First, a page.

great christian festival, which usually falls in April or the end of March, bears in the oldest of OHG (Old High German) remains (of) the name ostard … This Ostard, like the AS (Anglo Saxon), Edstre, must in the heathen religion have denoted a higher being, whose worship was so firmly rooted, that the christian teachers tolerated the name, and applied it to one of their own grandest anniversaries… “The High German and Saxon tribes seem on the contrary (to the Norse) to have formed only an Ostard, Edstre (feminine.), not Ostaro, Eiistra (masculine) (term)… Ostara, Eddre (Edstre) seems therefore to have been the divinity of the radiant dawn, of upspringing light, a spectacle that brings joy and blessing, whose meaning could be easily adapted to the resurrection-day of the christian’s God. Bonfires were lighted at Easter…Water drawn on the Easter morning is, like that at Christmas, holy and healing; here also heathen notions seems to have grafted themselves on great christian festivals. Maidens clothed in white, who at Easter, at the season of returning spring, show themselves in clefts of the rock and on mountains, are suggestive of the ancient goddess.” There are old customs of Germanic influence that we follow today as part of our Ostara, or Spirng Equinox celebrations. This is not only for us as modern pagans in America, but for many a Christian congregation which celebrates Easter at this time as well. It is no surprise to find many of their customs as influenced by old pagan or heathen ways. There can be a clear tracing back in American and European history of German American immigrants bringing their traditions to the “New World”, which had been placed upon a “New Religion” before that; and thus retained either thinly veiled or heavily disguised from their true origins, old Germanic traditions. These traditions predated any Christian practice. These traditions were eventually placed upon a “New Order” within the church and then much of the world at large. This occurred in essence due to the Church wanting to increase their flock. Wisely, or unwisely, depending on how you look at it, the acceptance of old traditions from other cultures to gain more church members brought a twofold result. The present day traditions of Easter celebrations in America show the success of the assimilation of the Goddess into another religion, whether recognized or not. The church succeeded in gaining its numbers, but the Goddess also succeeded in managing to find a way to live on in the hearts of her children. Those who are called to Her see these traditions and know. This Sabbat for us is the one which is most influenced by Germanic traditions. In utilizing a name for a Sabbat with clear connections to Germanic terms which denote Spring, and a probable Goddess of Spring, we are able to connect our own selves closer to our ancestors, old traditions, and the Earth herself as she blooms forth for us in her vibrant beauty. In my next installment I will share my thoughts and interpretations on some of these Germanic Traditions and what they symbolically represent for Spiral Grove.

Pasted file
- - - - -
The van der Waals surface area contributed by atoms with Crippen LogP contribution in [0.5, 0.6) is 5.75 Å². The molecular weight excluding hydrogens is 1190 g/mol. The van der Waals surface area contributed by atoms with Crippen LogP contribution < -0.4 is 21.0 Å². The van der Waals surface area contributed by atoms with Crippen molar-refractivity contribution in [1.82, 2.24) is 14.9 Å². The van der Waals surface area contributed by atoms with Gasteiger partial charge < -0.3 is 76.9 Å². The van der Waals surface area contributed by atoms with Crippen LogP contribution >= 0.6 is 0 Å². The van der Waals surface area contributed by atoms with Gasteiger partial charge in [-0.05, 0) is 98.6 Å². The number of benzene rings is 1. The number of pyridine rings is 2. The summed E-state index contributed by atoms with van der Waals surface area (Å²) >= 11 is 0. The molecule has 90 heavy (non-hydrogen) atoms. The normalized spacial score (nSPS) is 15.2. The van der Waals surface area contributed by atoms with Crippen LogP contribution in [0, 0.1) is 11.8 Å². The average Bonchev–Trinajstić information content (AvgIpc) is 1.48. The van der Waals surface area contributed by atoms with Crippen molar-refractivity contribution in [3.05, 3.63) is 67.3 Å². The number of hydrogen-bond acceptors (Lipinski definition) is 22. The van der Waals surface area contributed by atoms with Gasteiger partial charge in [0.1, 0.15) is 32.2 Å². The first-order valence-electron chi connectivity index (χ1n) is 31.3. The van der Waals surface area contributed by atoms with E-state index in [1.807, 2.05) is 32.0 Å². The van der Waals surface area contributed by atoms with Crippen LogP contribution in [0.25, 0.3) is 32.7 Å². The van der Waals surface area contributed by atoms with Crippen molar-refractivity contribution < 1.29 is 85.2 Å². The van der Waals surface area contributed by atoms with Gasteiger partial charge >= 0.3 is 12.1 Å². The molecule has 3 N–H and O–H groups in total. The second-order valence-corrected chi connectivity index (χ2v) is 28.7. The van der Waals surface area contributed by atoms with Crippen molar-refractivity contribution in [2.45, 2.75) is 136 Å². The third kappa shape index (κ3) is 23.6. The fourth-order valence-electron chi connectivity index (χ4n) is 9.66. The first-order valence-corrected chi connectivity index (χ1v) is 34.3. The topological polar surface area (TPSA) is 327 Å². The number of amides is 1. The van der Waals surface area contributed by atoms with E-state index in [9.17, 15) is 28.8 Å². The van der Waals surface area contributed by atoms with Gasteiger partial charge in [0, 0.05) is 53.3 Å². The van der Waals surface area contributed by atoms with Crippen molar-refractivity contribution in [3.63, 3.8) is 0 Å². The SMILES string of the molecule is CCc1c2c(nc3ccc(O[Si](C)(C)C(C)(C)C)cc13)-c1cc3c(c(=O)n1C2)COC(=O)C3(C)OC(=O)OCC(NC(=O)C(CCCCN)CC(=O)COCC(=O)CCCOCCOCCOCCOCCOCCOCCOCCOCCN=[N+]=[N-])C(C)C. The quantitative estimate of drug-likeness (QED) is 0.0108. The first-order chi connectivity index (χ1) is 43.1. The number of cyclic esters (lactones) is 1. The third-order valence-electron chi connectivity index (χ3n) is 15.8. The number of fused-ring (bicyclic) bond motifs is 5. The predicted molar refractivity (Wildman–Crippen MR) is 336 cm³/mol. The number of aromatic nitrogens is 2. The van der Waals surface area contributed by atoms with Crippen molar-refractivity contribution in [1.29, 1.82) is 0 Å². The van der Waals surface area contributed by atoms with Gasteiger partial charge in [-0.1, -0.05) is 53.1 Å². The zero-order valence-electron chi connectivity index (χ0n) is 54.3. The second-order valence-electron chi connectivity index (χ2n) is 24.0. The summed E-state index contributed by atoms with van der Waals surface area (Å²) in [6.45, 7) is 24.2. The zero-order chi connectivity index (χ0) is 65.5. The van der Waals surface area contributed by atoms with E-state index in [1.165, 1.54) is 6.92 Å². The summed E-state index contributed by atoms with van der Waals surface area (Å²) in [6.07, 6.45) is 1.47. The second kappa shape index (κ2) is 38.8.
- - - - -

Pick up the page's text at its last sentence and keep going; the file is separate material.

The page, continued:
Merry Meet! I am first and foremost a writer. When I am writing I am in my element! Much of what I write about, and do in my life is centered around a pagan spiritual base. I have been studying various paths and topics, working with energies, deities, and the elements for 15 years plus. I am the High Priestess of Spiral Grove an eclectic study coven. I say I was given this coven as a gift because that is what it truly is. Spiral Grove would not be what it is without the members who make it whole.